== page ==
New Zealand’s cannabis referendum will now take place on October 17 after prime minister Jacinda Ardern pushed the date of the general election back by four weeks due to the country’s renewed Covid-19 outbreak.

As well as choosing a new government, New Zealanders were due to vote in referendums to legalise cannabis and euthanasia on September 21.

Opinion polls have suggested voters are split on the proposed Cannabis Legalisation and Control Bill, which would allow people aged 20+ to buy and consume recreational cannabis under strict controls.

While some online polls have suggested ‘Yes’ campaigners will win the day, broadcaster-backed public pollsters have ‘No’ in front.

Opposition parties had called for all three polls to be moved and, after consulting them and the country’s electoral commission, Ardern announced October 17 as the new date.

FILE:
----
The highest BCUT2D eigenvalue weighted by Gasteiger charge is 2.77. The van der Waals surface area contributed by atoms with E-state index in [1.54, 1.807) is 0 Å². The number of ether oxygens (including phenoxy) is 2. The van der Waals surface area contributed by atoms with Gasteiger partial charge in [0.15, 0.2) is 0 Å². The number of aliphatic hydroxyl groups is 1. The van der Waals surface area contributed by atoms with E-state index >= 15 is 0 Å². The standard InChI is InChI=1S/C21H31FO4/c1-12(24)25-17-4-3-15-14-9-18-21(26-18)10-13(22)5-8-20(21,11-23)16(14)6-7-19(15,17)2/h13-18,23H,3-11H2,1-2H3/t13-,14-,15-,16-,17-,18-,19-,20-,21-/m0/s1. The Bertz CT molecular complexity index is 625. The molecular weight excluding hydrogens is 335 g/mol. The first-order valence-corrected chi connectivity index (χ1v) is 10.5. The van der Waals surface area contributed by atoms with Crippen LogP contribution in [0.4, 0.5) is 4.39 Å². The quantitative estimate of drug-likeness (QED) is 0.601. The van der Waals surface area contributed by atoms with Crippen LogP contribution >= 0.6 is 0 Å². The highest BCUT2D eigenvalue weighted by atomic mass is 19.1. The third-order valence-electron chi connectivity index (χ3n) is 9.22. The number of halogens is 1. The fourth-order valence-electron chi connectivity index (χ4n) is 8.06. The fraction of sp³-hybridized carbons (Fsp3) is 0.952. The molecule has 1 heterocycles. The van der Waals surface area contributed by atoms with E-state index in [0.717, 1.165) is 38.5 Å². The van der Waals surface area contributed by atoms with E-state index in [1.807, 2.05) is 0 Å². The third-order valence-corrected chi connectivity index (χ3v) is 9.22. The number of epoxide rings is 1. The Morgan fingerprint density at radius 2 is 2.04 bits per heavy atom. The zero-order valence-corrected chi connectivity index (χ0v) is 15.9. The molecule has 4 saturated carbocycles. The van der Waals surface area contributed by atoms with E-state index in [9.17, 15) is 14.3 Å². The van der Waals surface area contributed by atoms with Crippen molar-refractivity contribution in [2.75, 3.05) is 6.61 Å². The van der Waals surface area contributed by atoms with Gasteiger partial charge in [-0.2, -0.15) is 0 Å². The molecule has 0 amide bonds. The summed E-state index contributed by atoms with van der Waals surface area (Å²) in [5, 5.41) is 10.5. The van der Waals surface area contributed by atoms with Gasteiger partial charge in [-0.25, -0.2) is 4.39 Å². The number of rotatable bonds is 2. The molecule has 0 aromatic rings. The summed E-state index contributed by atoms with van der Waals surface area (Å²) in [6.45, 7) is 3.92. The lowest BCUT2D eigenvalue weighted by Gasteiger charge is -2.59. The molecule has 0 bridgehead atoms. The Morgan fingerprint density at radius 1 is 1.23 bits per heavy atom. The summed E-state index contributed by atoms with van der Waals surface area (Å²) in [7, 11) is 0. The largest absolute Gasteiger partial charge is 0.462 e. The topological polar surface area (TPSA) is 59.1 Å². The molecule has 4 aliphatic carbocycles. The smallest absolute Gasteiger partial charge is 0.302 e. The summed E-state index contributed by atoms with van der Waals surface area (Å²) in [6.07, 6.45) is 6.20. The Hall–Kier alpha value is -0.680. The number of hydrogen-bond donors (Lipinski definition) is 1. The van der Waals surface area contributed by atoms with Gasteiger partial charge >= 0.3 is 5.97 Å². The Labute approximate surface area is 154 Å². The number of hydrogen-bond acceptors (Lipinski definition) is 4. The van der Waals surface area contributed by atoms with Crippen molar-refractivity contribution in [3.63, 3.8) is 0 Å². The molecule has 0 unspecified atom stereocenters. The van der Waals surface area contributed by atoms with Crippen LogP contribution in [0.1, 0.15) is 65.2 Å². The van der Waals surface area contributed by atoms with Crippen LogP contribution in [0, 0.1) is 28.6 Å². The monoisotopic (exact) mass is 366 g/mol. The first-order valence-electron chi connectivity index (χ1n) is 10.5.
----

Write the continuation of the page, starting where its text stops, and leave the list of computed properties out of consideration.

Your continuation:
She said the likelihood of Covid-19 being around “for some time to come” meant there would be no further delays.

She added: “The Electoral Commission, via the Ministry of Justice, has advised me that a safe and accessible election is achievable on this date. Moving the date by four weeks also gives all parties a fair shot to campaign and delivers New Zealanders certainty without unnecessarily long delays.”

New Zealand had enjoyed 102 days without new Covid-19 infections, but an outbreak in Auckland last week meant the country’s largest city went back into lockdown.

Prior to launching Cannabiz, Martin was co-founder and CEO of Asia-Pac’s leading B2B media and marketing information brand Mumbrella, overseeing its sale to Diversified Communications in 2017. A journalist...

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